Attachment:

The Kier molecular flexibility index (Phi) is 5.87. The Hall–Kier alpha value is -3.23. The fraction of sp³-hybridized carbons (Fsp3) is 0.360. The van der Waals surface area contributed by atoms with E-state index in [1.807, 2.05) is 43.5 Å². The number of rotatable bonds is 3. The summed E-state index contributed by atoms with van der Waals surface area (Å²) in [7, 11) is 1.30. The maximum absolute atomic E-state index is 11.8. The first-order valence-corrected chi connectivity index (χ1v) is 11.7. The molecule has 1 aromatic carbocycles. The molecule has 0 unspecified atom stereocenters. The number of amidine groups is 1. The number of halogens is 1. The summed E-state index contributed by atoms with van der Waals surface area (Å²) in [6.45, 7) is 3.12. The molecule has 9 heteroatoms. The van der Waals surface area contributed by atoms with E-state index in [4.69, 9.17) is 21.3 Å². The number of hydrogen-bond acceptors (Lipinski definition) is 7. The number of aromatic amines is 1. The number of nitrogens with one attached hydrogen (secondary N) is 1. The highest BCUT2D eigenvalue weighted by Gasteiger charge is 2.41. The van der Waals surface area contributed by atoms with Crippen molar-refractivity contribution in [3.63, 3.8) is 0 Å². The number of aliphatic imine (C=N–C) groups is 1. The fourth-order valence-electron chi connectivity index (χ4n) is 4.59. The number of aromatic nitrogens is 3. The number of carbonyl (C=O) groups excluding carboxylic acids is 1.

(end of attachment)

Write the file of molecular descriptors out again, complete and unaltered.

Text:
The Kier molecular flexibility index (Phi) is 5.87. The Hall–Kier alpha value is -3.23. The fraction of sp³-hybridized carbons (Fsp3) is 0.360. The van der Waals surface area contributed by atoms with E-state index in [1.807, 2.05) is 43.5 Å². The number of rotatable bonds is 3. The summed E-state index contributed by atoms with van der Waals surface area (Å²) in [7, 11) is 1.30. The maximum absolute atomic E-state index is 11.8. The first-order valence-corrected chi connectivity index (χ1v) is 11.7. The molecule has 1 aromatic carbocycles. The molecule has 0 unspecified atom stereocenters. The number of amidine groups is 1. The number of halogens is 1. The summed E-state index contributed by atoms with van der Waals surface area (Å²) in [6.45, 7) is 3.12. The molecule has 9 heteroatoms. The van der Waals surface area contributed by atoms with E-state index in [4.69, 9.17) is 21.3 Å². The number of hydrogen-bond acceptors (Lipinski definition) is 7. The number of aromatic amines is 1. The number of nitrogens with one attached hydrogen (secondary N) is 1. The highest BCUT2D eigenvalue weighted by Gasteiger charge is 2.41. The van der Waals surface area contributed by atoms with Crippen molar-refractivity contribution in [3.63, 3.8) is 0 Å². The number of aliphatic imine (C=N–C) groups is 1. The fourth-order valence-electron chi connectivity index (χ4n) is 4.59. The number of aromatic nitrogens is 3. The number of carbonyl (C=O) groups excluding carboxylic acids is 1.